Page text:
Sources say Doug Ford’s Ontario PC government intends to reveal a tax rebate of daycare costs when it tables its first budget on Thursday. (Christopher Katsarov/Canadian Press) Ontario Premier Doug Ford’s government is poised to make a child-care rebate a central feature of its first budget, CBC News has learned.
Sources close to the government say the Progressive Conservatives intend to reveal the rebate on daycare costs when Finance Minister Vic Fedeli tables the budget on Thursday.
The PCs promised the rebate during last year’s election campaign. It’s one of the few Ford campaign promises that is laid out in fine detail , as it was adopted wholesale from former PC leader Patrick Brown’s platform, dubbed the "People’s Guarantee."
The sources could not say whether the daycare rebate to be presented in the budget will be exactly what the PCs previously promised.
Ford’s spokesperson is neither confirming nor denying the plan.
"We can’t confirm tax changes that may or may not be in the budget," said Simon Jefferies, the premier’s director of media relations, in an email to CBC News. He said Ford and the PCs "campaigned on making child care more affordable and accessible, while ensuring parents have the flexibility and choice to make the best decisions for their family." The child-care rebate program promised by the Ontario PC party before it won the election would give similar amounts to families whose household income ranges from $53,000 to $135,000. (CBC) Before winning last June’s election, the PCs pledged: The government would give the lowest-income households a rebate of up to 75 per cent of eligible child-care costs, deemed to be $9,000 a year for a child younger than six. For most families, the rebate would range from 57 to 60 per cent of their daycare fees.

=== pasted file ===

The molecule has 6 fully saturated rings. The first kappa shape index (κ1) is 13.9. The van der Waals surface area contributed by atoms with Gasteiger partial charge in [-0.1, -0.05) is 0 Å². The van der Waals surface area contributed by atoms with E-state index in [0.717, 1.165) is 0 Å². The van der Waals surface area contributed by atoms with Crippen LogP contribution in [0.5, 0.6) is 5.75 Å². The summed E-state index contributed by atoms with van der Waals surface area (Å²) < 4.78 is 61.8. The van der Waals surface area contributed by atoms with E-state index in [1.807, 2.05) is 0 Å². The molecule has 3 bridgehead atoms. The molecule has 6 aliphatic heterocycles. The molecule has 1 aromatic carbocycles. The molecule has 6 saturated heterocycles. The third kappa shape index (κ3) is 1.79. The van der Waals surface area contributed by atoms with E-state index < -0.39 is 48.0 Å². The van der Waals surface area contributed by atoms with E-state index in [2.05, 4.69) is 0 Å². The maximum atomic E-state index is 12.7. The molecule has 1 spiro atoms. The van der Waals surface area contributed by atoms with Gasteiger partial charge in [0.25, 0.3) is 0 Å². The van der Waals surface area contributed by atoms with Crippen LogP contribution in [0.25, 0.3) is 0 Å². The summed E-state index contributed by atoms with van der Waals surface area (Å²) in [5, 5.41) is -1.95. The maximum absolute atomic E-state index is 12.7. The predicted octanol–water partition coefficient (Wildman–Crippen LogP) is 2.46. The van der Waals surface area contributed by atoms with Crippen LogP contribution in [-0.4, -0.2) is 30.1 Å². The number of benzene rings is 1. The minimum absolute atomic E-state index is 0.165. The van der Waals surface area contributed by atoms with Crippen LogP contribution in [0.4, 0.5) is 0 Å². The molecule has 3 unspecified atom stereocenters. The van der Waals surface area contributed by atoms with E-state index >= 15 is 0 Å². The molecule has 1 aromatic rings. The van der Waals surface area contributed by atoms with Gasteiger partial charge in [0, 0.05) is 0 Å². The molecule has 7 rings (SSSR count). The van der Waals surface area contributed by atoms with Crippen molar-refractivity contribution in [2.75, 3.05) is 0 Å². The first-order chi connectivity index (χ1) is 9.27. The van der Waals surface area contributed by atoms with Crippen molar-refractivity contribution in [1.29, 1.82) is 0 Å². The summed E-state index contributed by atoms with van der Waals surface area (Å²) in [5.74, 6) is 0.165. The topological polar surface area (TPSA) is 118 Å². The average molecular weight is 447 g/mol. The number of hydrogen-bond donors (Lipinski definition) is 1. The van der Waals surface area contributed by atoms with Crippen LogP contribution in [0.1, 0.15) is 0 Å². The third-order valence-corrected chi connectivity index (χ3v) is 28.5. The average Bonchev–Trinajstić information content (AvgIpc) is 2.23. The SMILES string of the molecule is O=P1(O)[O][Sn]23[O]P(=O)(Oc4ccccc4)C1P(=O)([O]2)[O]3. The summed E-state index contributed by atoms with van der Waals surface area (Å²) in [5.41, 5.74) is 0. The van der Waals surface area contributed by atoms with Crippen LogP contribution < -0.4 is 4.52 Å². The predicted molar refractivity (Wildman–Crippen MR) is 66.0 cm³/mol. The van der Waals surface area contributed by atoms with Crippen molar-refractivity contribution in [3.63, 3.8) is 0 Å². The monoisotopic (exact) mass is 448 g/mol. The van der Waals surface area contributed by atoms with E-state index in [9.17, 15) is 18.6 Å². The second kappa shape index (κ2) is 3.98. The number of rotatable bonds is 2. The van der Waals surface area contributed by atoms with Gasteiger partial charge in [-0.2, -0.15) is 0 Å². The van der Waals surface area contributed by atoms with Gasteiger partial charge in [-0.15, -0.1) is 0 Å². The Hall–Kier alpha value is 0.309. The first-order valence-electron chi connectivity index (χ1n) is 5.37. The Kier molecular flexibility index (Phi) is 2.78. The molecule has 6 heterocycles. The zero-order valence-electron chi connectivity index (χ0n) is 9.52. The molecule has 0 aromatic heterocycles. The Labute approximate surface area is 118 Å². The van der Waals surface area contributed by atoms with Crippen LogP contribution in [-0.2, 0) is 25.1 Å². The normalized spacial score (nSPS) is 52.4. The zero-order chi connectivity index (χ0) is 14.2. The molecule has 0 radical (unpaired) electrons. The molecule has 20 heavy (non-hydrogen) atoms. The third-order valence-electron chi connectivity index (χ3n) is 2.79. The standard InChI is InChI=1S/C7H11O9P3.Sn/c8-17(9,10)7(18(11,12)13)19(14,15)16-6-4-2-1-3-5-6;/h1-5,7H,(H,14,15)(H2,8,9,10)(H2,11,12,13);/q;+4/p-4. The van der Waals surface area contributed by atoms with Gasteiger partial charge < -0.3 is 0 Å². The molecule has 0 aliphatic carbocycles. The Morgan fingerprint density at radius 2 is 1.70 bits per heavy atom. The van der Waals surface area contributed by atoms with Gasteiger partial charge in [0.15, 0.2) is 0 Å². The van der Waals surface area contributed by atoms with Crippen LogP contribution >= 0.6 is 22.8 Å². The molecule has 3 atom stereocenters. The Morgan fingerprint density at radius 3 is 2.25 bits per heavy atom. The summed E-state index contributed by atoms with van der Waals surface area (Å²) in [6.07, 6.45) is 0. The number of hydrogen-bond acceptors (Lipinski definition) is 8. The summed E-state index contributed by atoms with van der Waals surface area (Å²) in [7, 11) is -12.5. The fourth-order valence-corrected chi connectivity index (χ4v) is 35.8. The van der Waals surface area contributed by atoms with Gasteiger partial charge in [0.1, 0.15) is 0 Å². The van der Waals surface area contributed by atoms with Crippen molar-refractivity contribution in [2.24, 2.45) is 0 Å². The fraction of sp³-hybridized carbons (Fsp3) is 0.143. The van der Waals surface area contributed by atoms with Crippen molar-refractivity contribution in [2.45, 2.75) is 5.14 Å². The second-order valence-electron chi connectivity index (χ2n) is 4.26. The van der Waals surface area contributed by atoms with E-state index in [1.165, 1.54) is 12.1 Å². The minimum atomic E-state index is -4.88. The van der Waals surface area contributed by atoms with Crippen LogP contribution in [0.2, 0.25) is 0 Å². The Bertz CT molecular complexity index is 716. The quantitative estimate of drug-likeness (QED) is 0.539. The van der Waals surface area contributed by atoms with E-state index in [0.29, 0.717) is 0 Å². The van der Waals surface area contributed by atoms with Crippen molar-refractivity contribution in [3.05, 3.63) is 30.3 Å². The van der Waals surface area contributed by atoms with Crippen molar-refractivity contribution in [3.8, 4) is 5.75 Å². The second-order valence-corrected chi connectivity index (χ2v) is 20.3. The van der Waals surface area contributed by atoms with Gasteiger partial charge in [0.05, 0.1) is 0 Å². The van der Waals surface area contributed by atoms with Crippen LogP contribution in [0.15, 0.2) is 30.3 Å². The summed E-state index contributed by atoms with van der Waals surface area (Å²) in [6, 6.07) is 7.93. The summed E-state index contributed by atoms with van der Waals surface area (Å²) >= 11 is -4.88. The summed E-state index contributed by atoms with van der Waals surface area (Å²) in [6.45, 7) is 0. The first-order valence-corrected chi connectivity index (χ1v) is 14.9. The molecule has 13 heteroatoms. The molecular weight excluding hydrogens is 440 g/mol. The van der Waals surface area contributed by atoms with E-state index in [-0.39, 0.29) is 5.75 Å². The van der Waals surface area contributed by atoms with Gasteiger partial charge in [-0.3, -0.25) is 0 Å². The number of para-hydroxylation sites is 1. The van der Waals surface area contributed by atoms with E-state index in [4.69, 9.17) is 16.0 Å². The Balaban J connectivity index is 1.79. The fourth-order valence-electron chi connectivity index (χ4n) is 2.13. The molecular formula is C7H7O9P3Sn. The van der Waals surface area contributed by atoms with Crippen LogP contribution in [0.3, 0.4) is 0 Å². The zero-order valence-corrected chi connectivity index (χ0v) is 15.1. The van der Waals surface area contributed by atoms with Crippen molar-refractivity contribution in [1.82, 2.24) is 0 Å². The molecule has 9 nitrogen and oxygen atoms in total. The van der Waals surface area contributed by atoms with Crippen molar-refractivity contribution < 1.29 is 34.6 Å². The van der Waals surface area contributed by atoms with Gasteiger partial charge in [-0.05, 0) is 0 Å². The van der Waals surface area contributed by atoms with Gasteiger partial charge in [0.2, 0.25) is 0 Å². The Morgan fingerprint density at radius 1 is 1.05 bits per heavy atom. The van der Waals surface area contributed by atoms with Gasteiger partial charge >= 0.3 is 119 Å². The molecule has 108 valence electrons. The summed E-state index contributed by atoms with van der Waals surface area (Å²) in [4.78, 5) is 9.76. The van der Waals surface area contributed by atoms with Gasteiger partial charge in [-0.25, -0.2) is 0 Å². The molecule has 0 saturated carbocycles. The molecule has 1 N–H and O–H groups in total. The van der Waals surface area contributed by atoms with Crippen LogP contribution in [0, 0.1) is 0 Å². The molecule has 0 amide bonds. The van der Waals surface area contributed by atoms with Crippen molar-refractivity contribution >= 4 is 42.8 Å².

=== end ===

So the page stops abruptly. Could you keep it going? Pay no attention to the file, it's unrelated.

The maximum annual refunds would be: $6,750 per child under age six.
$3,750 per child aged six to 15.
$8,250 per child with a severe disability.
The rebate would be provided as a refundable tax credit rather than a tax deduction, so even if a parent pays no income tax he or she would still receive money from the government.
The current income tax deduction for child-care expenses would be eliminated.
Finance Minister Vic Fedeli will table the Ford government’s first budget on Thursday. (Nathan Denette/Canadian Press) While the PCs indicated the rebate would be geared to income, critics have said the structure proposed would unfairly benefit upper-income households. Households whose annual income is less than $35,000 would get the maximum rebate of 75 per cent of their child-care costs.
A family with annual household income of $52,850 would get a 60 per cent rebate.
A family with household income of $136,925 would get a 57 per cent rebate.
A family with household income of $200,000 would get a 28 per cent rebate
For a family that has one child under six, this means the maximum refunds would be: $5,400 if household income is $55,000. $5,400 if household income is $95,000. $5,130 if household income is $135,000. $2,520 if household income is $200,000. There is significant doubt about how much the program would cost. The rebate of daycare costs promised by Doug Ford is almost identical to the one Patrick Brown put in his campaign platform before he was forced to resign as PC leader. (CBC) When Brown promised the rebate, PC officials pegged the cost at $389 million a year. Ford used that precise cost figure in his list of campaign promises .However, a detailed analysis published in January by the non-partisan C.D. Howe Institute puts the initial cost at more than double […]
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